# College Mathematics Overview (107664)

**What Is This?**

This Open Educational Resource site contains an overview of the essential mathematics for a STEM-education, including:

- College Algebra
- Precalculus
- Differential Calculus
- Integral Calculus
- Multivariable Calculus
- Linear Algebra
- Differential Equations

Additional topics will be added as time and sanity permits.

**How to Use This Site**

The publicly available portion of this site has static information: video lectures on topics and text links.

If you register for a (free) MyOpenMath account, you can add this course and get access to additional material, including graded review problems that you can use to test your understanding.

To gain access to these additional features, you will need a (free) MyOpenMath account. Go to MyOpenMath and follow the instructions for creating a new account.

After you've created an account, you can add this course using the CourseID: 107664.

You will also be asked for an enrollment key. The enrollment key is a combination of the term (spring or fall) and the four-digit year. For example, if you're joining this course in the spring of 1984, the enrollment key would be **spring1984**. (This is used to determine when an account was created and, eventually, to clear out old accounts)

With a free account, you'll gain access to math questions with answers. Most of these will be graded by the MyOpenMath system as soon as you submit an answer, giving you immediate feedback of whether you're on the right track. (Some of the questions require manual grading; these will not be graded, but will give you some idea of some of the more rigorous questions you might encounter later in your mathematical studies)

Please note that we are continuously updating the questions, which means that from time to time, your scores will be reset.

**No, Really, How Do I Use This Site?**

Successfully learning mathematics on your own requires the right combination of instructor and student.

First, you'll need to get a (free) MyOpenMath account to access the assessments. This is important, because it's easy to *think* you've gotten the right answer in math. But if you don't have a way to check it, you'll never know.

Once you have a free account, go to the appropriate section. Each section begins with a lecture, which consists of a sequence of short video lectures followed by some problems. Watch the lectures and answer the questions that are below it. If you don't get the answer correct, you may want to review (literally) the lecture to pick up what you've missed.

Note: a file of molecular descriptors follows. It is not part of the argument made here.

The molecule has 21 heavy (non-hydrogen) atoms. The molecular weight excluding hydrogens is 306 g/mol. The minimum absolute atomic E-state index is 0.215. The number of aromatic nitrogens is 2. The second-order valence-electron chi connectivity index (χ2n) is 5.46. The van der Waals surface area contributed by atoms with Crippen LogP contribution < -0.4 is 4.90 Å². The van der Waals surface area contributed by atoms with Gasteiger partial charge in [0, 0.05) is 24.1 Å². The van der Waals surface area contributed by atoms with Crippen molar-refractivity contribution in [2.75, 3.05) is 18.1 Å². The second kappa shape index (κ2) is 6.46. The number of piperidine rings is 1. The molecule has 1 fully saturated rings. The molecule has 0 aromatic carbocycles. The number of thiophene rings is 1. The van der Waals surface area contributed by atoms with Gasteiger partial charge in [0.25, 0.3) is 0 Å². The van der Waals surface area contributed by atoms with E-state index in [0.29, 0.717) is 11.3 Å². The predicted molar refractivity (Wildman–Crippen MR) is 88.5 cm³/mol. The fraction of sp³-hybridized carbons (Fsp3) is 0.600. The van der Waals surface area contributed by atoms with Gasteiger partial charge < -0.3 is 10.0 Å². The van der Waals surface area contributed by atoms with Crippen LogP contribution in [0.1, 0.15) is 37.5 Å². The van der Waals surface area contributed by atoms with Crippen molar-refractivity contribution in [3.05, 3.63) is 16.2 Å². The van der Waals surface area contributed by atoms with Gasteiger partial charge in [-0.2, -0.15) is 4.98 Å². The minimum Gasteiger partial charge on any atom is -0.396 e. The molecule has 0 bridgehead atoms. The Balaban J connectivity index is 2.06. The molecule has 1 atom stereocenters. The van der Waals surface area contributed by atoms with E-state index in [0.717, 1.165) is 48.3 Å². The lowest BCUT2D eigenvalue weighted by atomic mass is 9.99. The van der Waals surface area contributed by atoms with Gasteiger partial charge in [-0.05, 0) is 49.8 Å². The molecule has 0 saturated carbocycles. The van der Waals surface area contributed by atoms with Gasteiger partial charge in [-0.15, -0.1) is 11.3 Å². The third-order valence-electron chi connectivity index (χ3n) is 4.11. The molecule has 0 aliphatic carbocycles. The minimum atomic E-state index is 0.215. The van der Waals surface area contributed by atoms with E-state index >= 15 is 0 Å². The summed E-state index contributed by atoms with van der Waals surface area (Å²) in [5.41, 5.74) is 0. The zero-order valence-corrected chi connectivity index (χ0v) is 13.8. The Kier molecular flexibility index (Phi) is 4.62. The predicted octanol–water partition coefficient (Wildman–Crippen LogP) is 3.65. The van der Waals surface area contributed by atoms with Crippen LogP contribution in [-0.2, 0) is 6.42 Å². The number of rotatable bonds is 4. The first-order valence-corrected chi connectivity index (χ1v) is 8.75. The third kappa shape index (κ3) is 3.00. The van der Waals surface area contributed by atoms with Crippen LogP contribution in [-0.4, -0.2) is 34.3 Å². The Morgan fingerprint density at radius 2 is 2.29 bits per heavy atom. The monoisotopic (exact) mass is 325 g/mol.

The questions in the "lectures" are the simple question that evaluate your understanding. However, to really understand the material, you have to engage with more complicated problems, so each section also has an assignment, which are questions based on the lectures but are typically more involved. You should do these next.

After you've done the assignment, try the quiz for the section. Some of the problems are easy; some are difficult. Some require you to go through many steps before getting an answer, because they're trying to develop an idea that you'll need for later. You can retry any problem as many times as you want.

And you should. Success in mathematics relies on being quick *and* accurate. That's because the problems you do here are "step one" of many. If it takes you five minutes to add two numbers, you will never be able to finish a problem in a timely manner. And if you can add two numbers in a a second, but get the wrong answer, then you will be able to finish a problem...with the wrong answer.

So you want to fail a math class? Here's how, in three easy steps!

Students say the exams are nothing like the homework; the instructors say they're over the same material. How's that possible?

**What's With the Colors?**

The courses are color coded following the rainbow scheme (red-orange-yellow-green-blue-violet), with red the most fundamental and violet the most advanced. If you are upset by this scheme because you think it has a different meaning, you are overly sensitive and paranoid and should probably seek counseling.

Roughly speaking, courses within a color group require the same mathematical background (though of course, calculus 3 will require you understand calculus 2 and calculus 1).

This is the publicly accessible content from a course on MyOpenMath. There may be additional content available by logging in